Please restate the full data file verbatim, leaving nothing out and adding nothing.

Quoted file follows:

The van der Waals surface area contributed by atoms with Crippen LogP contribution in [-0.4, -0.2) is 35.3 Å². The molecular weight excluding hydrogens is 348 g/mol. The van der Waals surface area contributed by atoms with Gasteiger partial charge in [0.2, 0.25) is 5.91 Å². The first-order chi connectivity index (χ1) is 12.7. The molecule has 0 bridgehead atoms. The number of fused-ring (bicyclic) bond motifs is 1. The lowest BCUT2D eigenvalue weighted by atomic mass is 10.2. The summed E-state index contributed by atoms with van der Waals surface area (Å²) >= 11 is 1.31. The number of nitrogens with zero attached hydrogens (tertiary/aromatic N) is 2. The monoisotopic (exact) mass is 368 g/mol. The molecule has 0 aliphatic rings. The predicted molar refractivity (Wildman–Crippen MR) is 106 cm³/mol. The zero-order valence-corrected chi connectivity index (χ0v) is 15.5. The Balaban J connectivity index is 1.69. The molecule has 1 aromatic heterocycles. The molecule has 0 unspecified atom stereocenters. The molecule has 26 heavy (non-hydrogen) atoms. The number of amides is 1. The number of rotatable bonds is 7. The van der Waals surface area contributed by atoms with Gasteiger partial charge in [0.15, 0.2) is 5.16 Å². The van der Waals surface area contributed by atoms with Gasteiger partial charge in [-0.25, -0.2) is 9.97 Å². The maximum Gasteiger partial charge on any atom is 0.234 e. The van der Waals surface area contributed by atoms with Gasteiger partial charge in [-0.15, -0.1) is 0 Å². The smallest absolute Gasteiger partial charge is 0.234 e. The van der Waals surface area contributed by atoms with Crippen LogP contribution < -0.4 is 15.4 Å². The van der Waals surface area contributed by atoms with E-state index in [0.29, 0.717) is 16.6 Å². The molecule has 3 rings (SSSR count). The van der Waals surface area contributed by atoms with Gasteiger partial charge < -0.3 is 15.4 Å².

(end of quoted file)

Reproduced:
The van der Waals surface area contributed by atoms with Crippen LogP contribution in [-0.4, -0.2) is 35.3 Å². The molecular weight excluding hydrogens is 348 g/mol. The van der Waals surface area contributed by atoms with Gasteiger partial charge in [0.2, 0.25) is 5.91 Å². The first-order chi connectivity index (χ1) is 12.7. The molecule has 0 bridgehead atoms. The number of fused-ring (bicyclic) bond motifs is 1. The lowest BCUT2D eigenvalue weighted by atomic mass is 10.2. The summed E-state index contributed by atoms with van der Waals surface area (Å²) >= 11 is 1.31. The number of nitrogens with zero attached hydrogens (tertiary/aromatic N) is 2. The monoisotopic (exact) mass is 368 g/mol. The molecule has 0 aliphatic rings. The predicted molar refractivity (Wildman–Crippen MR) is 106 cm³/mol. The zero-order valence-corrected chi connectivity index (χ0v) is 15.5. The Balaban J connectivity index is 1.69. The molecule has 1 aromatic heterocycles. The molecule has 0 unspecified atom stereocenters. The molecule has 26 heavy (non-hydrogen) atoms. The number of amides is 1. The number of rotatable bonds is 7. The van der Waals surface area contributed by atoms with Gasteiger partial charge in [0.15, 0.2) is 5.16 Å². The van der Waals surface area contributed by atoms with Gasteiger partial charge in [-0.25, -0.2) is 9.97 Å². The maximum Gasteiger partial charge on any atom is 0.234 e. The van der Waals surface area contributed by atoms with Gasteiger partial charge in [-0.15, -0.1) is 0 Å². The smallest absolute Gasteiger partial charge is 0.234 e. The van der Waals surface area contributed by atoms with Crippen LogP contribution < -0.4 is 15.4 Å². The van der Waals surface area contributed by atoms with E-state index in [0.29, 0.717) is 16.6 Å². The molecule has 3 rings (SSSR count). The van der Waals surface area contributed by atoms with Gasteiger partial charge < -0.3 is 15.4 Å².